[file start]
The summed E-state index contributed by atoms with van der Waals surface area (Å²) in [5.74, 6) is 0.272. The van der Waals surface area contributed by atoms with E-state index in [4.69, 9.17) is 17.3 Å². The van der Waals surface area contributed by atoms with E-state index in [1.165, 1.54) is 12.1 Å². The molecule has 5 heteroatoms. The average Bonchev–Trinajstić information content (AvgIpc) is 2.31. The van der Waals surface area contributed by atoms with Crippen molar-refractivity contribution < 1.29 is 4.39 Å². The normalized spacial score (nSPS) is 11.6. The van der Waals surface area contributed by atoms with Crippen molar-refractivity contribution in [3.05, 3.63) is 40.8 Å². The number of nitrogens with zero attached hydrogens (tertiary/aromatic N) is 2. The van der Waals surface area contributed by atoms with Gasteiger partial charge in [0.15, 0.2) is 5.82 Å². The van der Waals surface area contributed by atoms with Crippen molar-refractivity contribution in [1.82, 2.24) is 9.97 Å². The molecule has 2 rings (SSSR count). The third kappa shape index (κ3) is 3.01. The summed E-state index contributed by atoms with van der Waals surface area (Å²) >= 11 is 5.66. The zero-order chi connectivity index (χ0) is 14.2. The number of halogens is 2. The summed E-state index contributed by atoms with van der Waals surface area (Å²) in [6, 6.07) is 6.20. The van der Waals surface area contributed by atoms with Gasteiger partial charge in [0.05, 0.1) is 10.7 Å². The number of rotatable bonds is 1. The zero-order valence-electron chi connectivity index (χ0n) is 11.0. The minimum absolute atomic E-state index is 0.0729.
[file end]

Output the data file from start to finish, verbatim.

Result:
The summed E-state index contributed by atoms with van der Waals surface area (Å²) in [5.74, 6) is 0.272. The van der Waals surface area contributed by atoms with E-state index in [4.69, 9.17) is 17.3 Å². The van der Waals surface area contributed by atoms with E-state index in [1.165, 1.54) is 12.1 Å². The molecule has 5 heteroatoms. The average Bonchev–Trinajstić information content (AvgIpc) is 2.31. The van der Waals surface area contributed by atoms with Crippen molar-refractivity contribution < 1.29 is 4.39 Å². The normalized spacial score (nSPS) is 11.6. The van der Waals surface area contributed by atoms with Crippen molar-refractivity contribution in [3.05, 3.63) is 40.8 Å². The number of nitrogens with zero attached hydrogens (tertiary/aromatic N) is 2. The van der Waals surface area contributed by atoms with Gasteiger partial charge in [0.15, 0.2) is 5.82 Å². The van der Waals surface area contributed by atoms with Crippen molar-refractivity contribution in [1.82, 2.24) is 9.97 Å². The molecule has 2 rings (SSSR count). The third kappa shape index (κ3) is 3.01. The summed E-state index contributed by atoms with van der Waals surface area (Å²) >= 11 is 5.66. The zero-order chi connectivity index (χ0) is 14.2. The number of halogens is 2. The summed E-state index contributed by atoms with van der Waals surface area (Å²) in [6, 6.07) is 6.20. The van der Waals surface area contributed by atoms with Gasteiger partial charge in [0.05, 0.1) is 10.7 Å². The number of rotatable bonds is 1. The zero-order valence-electron chi connectivity index (χ0n) is 11.0. The minimum absolute atomic E-state index is 0.0729.